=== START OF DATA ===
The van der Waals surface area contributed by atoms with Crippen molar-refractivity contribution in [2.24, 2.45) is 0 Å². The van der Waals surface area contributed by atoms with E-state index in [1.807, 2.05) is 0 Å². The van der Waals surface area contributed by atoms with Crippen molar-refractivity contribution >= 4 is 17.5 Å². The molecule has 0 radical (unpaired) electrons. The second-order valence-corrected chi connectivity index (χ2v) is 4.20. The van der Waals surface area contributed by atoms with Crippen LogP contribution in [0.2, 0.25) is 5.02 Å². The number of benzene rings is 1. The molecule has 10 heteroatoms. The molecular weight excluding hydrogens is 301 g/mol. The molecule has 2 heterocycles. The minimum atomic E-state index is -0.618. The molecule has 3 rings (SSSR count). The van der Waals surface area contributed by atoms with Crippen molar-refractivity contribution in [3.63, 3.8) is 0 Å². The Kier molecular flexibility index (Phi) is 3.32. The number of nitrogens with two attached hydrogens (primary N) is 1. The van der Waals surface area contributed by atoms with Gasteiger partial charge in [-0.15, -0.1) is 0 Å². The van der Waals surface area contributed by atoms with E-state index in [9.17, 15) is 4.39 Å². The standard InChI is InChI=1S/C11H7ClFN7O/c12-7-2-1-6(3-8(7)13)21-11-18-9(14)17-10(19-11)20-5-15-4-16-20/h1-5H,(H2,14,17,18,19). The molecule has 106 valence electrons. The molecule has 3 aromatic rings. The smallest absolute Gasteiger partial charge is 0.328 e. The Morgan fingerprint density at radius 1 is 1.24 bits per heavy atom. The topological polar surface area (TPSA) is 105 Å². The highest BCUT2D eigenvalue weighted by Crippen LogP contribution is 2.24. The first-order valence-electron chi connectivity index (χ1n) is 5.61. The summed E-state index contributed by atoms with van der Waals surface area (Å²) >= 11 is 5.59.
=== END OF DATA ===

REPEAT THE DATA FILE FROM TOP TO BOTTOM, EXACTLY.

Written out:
The van der Waals surface area contributed by atoms with Crippen molar-refractivity contribution in [2.24, 2.45) is 0 Å². The van der Waals surface area contributed by atoms with E-state index in [1.807, 2.05) is 0 Å². The van der Waals surface area contributed by atoms with Crippen molar-refractivity contribution >= 4 is 17.5 Å². The molecule has 0 radical (unpaired) electrons. The second-order valence-corrected chi connectivity index (χ2v) is 4.20. The van der Waals surface area contributed by atoms with Crippen LogP contribution in [0.2, 0.25) is 5.02 Å². The number of benzene rings is 1. The molecule has 10 heteroatoms. The molecular weight excluding hydrogens is 301 g/mol. The molecule has 2 heterocycles. The minimum atomic E-state index is -0.618. The molecule has 3 rings (SSSR count). The van der Waals surface area contributed by atoms with Crippen molar-refractivity contribution in [3.63, 3.8) is 0 Å². The Kier molecular flexibility index (Phi) is 3.32. The number of nitrogens with two attached hydrogens (primary N) is 1. The van der Waals surface area contributed by atoms with Gasteiger partial charge in [-0.15, -0.1) is 0 Å². The van der Waals surface area contributed by atoms with E-state index in [9.17, 15) is 4.39 Å². The standard InChI is InChI=1S/C11H7ClFN7O/c12-7-2-1-6(3-8(7)13)21-11-18-9(14)17-10(19-11)20-5-15-4-16-20/h1-5H,(H2,14,17,18,19). The molecule has 106 valence electrons. The molecule has 3 aromatic rings. The smallest absolute Gasteiger partial charge is 0.328 e. The Morgan fingerprint density at radius 1 is 1.24 bits per heavy atom. The topological polar surface area (TPSA) is 105 Å². The highest BCUT2D eigenvalue weighted by Crippen LogP contribution is 2.24. The first-order valence-electron chi connectivity index (χ1n) is 5.61. The summed E-state index contributed by atoms with van der Waals surface area (Å²) >= 11 is 5.59.